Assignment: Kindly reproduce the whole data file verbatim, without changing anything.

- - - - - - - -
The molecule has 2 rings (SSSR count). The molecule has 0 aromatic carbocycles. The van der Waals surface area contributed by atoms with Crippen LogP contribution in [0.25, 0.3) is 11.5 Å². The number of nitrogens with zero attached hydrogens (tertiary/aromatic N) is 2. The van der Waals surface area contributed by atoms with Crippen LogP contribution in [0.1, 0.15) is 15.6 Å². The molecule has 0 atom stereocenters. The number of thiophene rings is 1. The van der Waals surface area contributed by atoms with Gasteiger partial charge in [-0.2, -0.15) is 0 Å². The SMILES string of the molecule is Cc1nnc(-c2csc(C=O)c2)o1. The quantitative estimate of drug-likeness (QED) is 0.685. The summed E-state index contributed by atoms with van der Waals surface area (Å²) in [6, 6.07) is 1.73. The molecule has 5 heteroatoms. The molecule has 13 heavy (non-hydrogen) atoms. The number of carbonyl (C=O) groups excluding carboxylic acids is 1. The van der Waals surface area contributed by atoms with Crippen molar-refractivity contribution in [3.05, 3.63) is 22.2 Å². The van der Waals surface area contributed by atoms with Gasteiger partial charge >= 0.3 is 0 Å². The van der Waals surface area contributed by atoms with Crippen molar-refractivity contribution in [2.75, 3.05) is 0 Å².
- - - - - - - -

The molecule has 2 rings (SSSR count). The molecule has 0 aromatic carbocycles. The van der Waals surface area contributed by atoms with Crippen LogP contribution in [0.25, 0.3) is 11.5 Å². The number of nitrogens with zero attached hydrogens (tertiary/aromatic N) is 2. The van der Waals surface area contributed by atoms with Crippen LogP contribution in [0.1, 0.15) is 15.6 Å². The molecule has 0 atom stereocenters. The number of thiophene rings is 1. The van der Waals surface area contributed by atoms with Gasteiger partial charge in [-0.2, -0.15) is 0 Å². The SMILES string of the molecule is Cc1nnc(-c2csc(C=O)c2)o1. The quantitative estimate of drug-likeness (QED) is 0.685. The summed E-state index contributed by atoms with van der Waals surface area (Å²) in [6, 6.07) is 1.73. The molecule has 5 heteroatoms. The molecule has 13 heavy (non-hydrogen) atoms. The number of carbonyl (C=O) groups excluding carboxylic acids is 1. The van der Waals surface area contributed by atoms with Crippen molar-refractivity contribution in [3.05, 3.63) is 22.2 Å². The van der Waals surface area contributed by atoms with Gasteiger partial charge >= 0.3 is 0 Å². The van der Waals surface area contributed by atoms with Crippen molar-refractivity contribution in [2.75, 3.05) is 0 Å².